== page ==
Is it time to unplug?

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I remember teasing a friend a few years ago for being one of the only people I knew who still wore a watch everyday.
“I wear it so I won’t look at my phone to see the time and get sucked into emails and social media,” he explained, shrugging.
This was, of course, pre-Trump election days, when bad news was still coming at us, but wasn’t coming at us every 10 to 20 seconds on a constantly updating Twitter feed. Therefore, I dismissed his phone-avoidance as just another quirk.
But lately, I’ve been thinking more about that conversation and others — like the recent talk I had with a friend who told me they “just feel happier,” after taking a Twitter break for a day or two, and the conversation with a family member who said they sometimes cry after seeing too many “happy family” pictures on Facebook.
Camas School District Jeff Snell brought this point up at a recent “State of the Community” address, and joked that no one ever posts photos of their families dealing with hard times or looking like they’ve just wrestled a cat (he didn’t put it that way, but I’ve been literally wrestling my suddenly diabetic elderly cat lately, so I guess the imagery was in my head).
Snell wondered: What does this do to students who look at this onslaught of happy photos and wonder if they’re all alone in sometimes feeling blue or not entirely put together?
Research on social media’s link to stress is mixed. One interesting study, conducted by the Pew Research Center in 2015, found that frequent social media users didn’t necessarily feel more stressed out, but that users — in particular, women users — who viewed others’ stress and pain throughout the day on social media sites were likely to experience something called “the cost of caring.”
“Those users who feel more stress are those whose use of digital tech is tied to higher levels of awareness of stressful events in others’ lives,” the researchers noted. “This finding … adds to the evidence that stress is contagious.”
Well, great. No wonder we all feel just a little more stressed out lately. It’s contagious!
Another report by the American Psychological Association (APA), disagreed with the Pew Research results, stating that their own research found that “constant users,” or those who check into social media accounts throughout the day were more likely to report feeling more stressed-out than those who checked social media only occasionally.
And if that weren’t enough to make you want to ditch your Facebook or Twitter apps, consider the news that came out this week regarding the weaponizing of social media to help swing our nation’s elections. In a hearing before the Senate Judiciary Committee on Tuesday, Facebook heads admitted that their platform pumped Kremlin-linked propaganda out to 126 million people during the 2016 presidential election. Facebook and Twitter lawyers also said that the majority of the pre-election propaganda targeted then-candidate Hillary Clinton.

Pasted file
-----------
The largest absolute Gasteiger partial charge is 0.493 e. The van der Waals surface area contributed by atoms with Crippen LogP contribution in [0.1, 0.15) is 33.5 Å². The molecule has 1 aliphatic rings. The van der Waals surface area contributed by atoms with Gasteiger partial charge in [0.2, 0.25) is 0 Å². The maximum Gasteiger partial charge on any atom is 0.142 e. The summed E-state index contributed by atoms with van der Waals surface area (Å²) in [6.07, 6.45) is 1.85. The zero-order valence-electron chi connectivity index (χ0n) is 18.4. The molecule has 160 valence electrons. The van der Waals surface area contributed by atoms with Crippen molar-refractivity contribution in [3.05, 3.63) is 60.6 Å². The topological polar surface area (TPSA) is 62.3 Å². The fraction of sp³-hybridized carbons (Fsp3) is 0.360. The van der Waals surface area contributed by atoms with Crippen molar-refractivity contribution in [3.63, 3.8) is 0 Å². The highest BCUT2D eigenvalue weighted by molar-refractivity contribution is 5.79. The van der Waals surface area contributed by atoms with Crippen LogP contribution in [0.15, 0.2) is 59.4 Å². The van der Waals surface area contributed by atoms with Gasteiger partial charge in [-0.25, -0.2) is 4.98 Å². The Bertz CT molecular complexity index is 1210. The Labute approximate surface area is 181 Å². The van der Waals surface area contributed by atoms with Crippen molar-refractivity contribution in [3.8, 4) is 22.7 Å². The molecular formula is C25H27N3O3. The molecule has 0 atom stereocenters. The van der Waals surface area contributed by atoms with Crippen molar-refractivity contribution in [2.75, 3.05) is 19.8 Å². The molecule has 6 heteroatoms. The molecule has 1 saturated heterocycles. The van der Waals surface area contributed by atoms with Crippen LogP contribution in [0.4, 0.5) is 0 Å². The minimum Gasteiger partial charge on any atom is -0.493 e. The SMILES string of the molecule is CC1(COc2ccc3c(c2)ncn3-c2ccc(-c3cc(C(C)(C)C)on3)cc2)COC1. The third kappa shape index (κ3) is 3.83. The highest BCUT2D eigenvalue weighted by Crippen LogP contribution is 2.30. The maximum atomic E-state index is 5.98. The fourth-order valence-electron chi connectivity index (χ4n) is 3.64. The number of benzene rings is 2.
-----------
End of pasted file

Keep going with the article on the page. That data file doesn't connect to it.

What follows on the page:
That APA study also found that, while about 65 percent of Americans say taking a “social media detox” is an important to their mental wellness, only about 28 percent say they’ve actually unplugged for any significant amount of time.
And, as it turns out, Superintendent Snell was right to worry about the youth — the APA study also reports that Millennials are far more likely to report high stress levels connected to technology than the Gen Xers who came before them, with nearly 50 percent of Millennials studied saying that they “feel disconnected from family because of technology.”
Disengaging is tough, though. And social media isn’t really meant to be a “sometimes” thing. Those feeds are meant to catch and keep our attention. If we were simply engaging with our closest family and friends — still just sharing photos of our cute puppies and Halloween decorations — that might be OK. But people believe what they read on Facebook and Twitter, and it influences their behavior. During the election, a Russian bot convinced more than 10,000 to attend a “grassroots” rally.
Maybe it’s time for all of us to rethink how we use social media? Do we want to keep using more and more technology just because it’s there?
I’ve decided to unplug from social media for a week. Maybe I can use the extra time to enjoy this gorgeous fall weather (and wrestle that diabetic cat into insulin bliss). I’ll let you know how it goes.

~ Kelly Moyer, managing editor